The laryngeal tie-forward (LTF) procedure has been shown to move the larynx rostrally and dorsally whilst repositioning the basihyoid bone caudally and dorsally. Other studies have shown that the position of the hyoid bones influences the size of the nasopharynx. The effect of the LTF procedure on the size of the nasopharynx is unknown. It was hypothesised that the LTF procedure would result in a decrease in dorsoventral nasopharyngeal diameter. Twenty-five thoroughbred horses which underwent LTF with or without soft palate cautery (LTF±SPC) for treatment of dorsal displacement of the soft palate were included in this study...
January 3, 2015: Veterinary Record
Antoine Lechartier, Fabrice Rossignol, Olivier Brandenberger, Amelie Vitte, Céline Mespoulhès-Rivière, Anthony Rossignol, Karl Joseph Boening
OBJECTIVE: To compare mechanical properties of 2 techniques with a conventional technique for anchoring the muscular process in a laryngoplasty procedure. STUDY DESIGN: Experimental ex vivo study. SAMPLE POPULATION: Equine larynges (n = 60). METHODS: A single loop (SL), a screw (SC), and a double loop technique (DL) were compared. Constructs were subjected to cyclic loading, oscillating from 5 to 50 N for 3000 cycles, followed by a single cycle to failure test...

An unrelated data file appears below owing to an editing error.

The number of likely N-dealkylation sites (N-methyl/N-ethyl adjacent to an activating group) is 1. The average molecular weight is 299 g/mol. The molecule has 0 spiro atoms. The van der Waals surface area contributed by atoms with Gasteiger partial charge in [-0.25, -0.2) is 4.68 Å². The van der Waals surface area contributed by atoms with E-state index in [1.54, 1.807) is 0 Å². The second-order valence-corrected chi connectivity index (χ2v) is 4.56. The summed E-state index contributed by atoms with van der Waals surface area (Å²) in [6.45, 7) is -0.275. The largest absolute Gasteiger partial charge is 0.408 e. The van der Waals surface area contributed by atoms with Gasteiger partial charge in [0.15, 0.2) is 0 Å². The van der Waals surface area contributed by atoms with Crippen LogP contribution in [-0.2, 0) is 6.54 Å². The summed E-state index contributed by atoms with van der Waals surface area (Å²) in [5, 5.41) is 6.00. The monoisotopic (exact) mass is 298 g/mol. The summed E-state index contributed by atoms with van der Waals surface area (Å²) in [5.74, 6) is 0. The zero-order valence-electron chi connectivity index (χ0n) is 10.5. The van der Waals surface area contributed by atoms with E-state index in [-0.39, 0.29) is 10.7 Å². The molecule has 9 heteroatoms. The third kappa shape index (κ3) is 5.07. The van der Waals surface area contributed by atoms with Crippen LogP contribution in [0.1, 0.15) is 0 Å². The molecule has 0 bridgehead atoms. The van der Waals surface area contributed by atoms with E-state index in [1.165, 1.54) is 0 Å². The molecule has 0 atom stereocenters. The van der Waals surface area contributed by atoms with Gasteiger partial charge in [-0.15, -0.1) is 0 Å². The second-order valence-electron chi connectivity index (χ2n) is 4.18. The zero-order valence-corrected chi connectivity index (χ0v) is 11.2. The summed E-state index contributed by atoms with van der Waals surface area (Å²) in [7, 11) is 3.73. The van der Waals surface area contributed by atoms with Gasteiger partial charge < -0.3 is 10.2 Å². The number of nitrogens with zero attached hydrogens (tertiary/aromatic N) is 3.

April 2015: Veterinary Surgery: VS
Hadley Willsallen, Jane Heller, Lauren Kark, Bryan J Hilbert
OBJECTIVES: In vitro comparison of the mechanical properties of braided polyurethane elastomer (Lycra®) and braided polyester (Ethibond™) (1) when inserted into the muscular process of the arytenoid cartilage and (2) as suture loops. STUDY DESIGN: Experimental. ANIMALS: Equine cadaver larynges (n = 15). METHODS: The muscular processes (n = 30) of the arytenoid cartilages were dissected from each larynx and embedded in a resin base...
February 2015: Veterinary Surgery: VS
Nathaniel R McClellan, Elizabeth M Santschi, Samuel D A Hurcombe, Alan S Litsky
OBJECTIVES: To (1) develop a model of cyclical adduction force on an abducted left arytenoid cartilage that mimics swallowing or coughing; (2) determine if arytenoid abduction by a clamp before knot tying will improve the maintenance of abduction under cyclical adduction testing. STUDY DESIGN: Experimental. SAMPLE POPULATION: Cadaveric equine larynges (n = 14). METHODS: Left laryngoplasty performed using a single suture of #5 Ethibond with (n = 7) and without (n = 7) abducting the arytenoid with a clamp before knot tying...